- It can absorb carbon. Wood accumulates large amounts of CO2 and its industrialization generates lower greenhouse gas emissions than other materials. For example, producing a ton of wood generates 33 kilos of net emissions, compared to 264 kilos for cement and 694 kilos for steel.
- Produce less waste. The use of wood generates less waste and speeds up construction times
- Greater energy efficiency. Wood contributes to energy efficiency due to its ability to conduct heat, which makes it a better insulator than other materials. In fact, it is 400 times better than steel and 15 times better than concrete.
In short, processed wood construction not only adds value by serving as an active absorbent of CO2, but also significantly reduces emissions linked to the industrial construction process. In addition, in this process costs and possible emissions are reduced because it is more efficient in terms of energy consumption.
Which technical benefits does wood provide in construction?
In addition to the aforementioned advantages, there are also reasons why wood is a first-class construction element:
- Great flexibility and low weight. It is an optimal material to resist earthquakes and reduce the volume of foundations.
- High insulating capacity. It is capable of insulating heat up to six times more than brick, 15 times more than concrete and 400 times more than steel
- Fire resistance. In large-volume pieces, it has high resistance to fire and takes longer to collapse than steel structures.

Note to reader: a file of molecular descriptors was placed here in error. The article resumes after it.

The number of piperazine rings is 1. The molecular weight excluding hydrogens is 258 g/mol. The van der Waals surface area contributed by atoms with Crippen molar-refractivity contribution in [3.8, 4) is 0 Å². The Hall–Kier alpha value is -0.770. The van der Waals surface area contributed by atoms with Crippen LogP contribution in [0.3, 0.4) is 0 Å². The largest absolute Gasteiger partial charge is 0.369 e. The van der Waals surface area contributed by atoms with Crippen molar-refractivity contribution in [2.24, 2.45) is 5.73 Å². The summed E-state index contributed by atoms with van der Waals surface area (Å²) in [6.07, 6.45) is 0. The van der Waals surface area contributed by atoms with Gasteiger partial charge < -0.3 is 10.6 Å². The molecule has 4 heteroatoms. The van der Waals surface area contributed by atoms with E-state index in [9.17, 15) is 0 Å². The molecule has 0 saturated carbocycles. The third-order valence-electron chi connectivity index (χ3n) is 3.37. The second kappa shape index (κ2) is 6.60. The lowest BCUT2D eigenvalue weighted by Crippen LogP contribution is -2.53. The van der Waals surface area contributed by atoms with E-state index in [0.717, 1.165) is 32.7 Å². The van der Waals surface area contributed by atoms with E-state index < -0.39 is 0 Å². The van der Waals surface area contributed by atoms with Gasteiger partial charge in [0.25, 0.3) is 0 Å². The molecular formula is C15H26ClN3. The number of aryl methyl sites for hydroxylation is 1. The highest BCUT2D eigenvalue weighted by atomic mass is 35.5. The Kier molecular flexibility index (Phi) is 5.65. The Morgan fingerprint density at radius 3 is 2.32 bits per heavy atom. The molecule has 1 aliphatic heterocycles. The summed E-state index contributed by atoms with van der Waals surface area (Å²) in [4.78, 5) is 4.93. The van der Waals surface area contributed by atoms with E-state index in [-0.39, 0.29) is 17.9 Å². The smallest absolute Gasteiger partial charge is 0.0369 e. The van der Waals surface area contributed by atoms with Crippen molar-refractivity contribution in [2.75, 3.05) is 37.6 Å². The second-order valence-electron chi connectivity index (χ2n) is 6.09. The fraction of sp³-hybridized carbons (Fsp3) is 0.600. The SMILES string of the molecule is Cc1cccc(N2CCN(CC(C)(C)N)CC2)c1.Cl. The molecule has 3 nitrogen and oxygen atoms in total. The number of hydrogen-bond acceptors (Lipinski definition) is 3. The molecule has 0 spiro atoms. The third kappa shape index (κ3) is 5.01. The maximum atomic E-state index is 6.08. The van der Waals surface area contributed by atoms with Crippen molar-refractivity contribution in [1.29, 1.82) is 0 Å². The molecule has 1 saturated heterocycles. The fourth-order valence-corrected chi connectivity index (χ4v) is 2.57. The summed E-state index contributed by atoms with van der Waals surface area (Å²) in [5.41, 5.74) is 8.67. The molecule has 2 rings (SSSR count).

- Construction speed and cost reduction. By offering the possibility of working on dry sites, it increases construction speed and lowers costs
Wood construction in Uruguay
In the next blog we will address the situation of this sector in Uruguay. The Inter-American Development Bank (IDB) has developed a participatory process with all the actors involved in the sector in this country. This initiative will allow the implementation of a roadmap of prioritized and governed actions with multisectoral and multilevel actors to overcome the barriers that have not made the development of this sector possible.
Although the forestry industry is highly relevant in Uruguay, where it contributes 4% of the national GDP (USD 2.1 billion), the wood housing construction sector is in its infancy. For this reason, and given that the restrictions Uruguay faces are probably similar to those of other Latin American and Caribbean countries, it will serve as an example to illustrate the situation in our region in the next blog.
Meanwhile, we invite you to write your opinion in the comments section, and of course, do not hesitate to share this blog on your social networks!
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Text based on “Hoja de Ruta para el Fomento de la Vivienda Social en Madera en Uruguay”, by Juan José Ugarte, Andrés Sierra and Karen Codriansky; Inter-American Development Bank and Ministry of Housing and Territorial Planning of Uruguay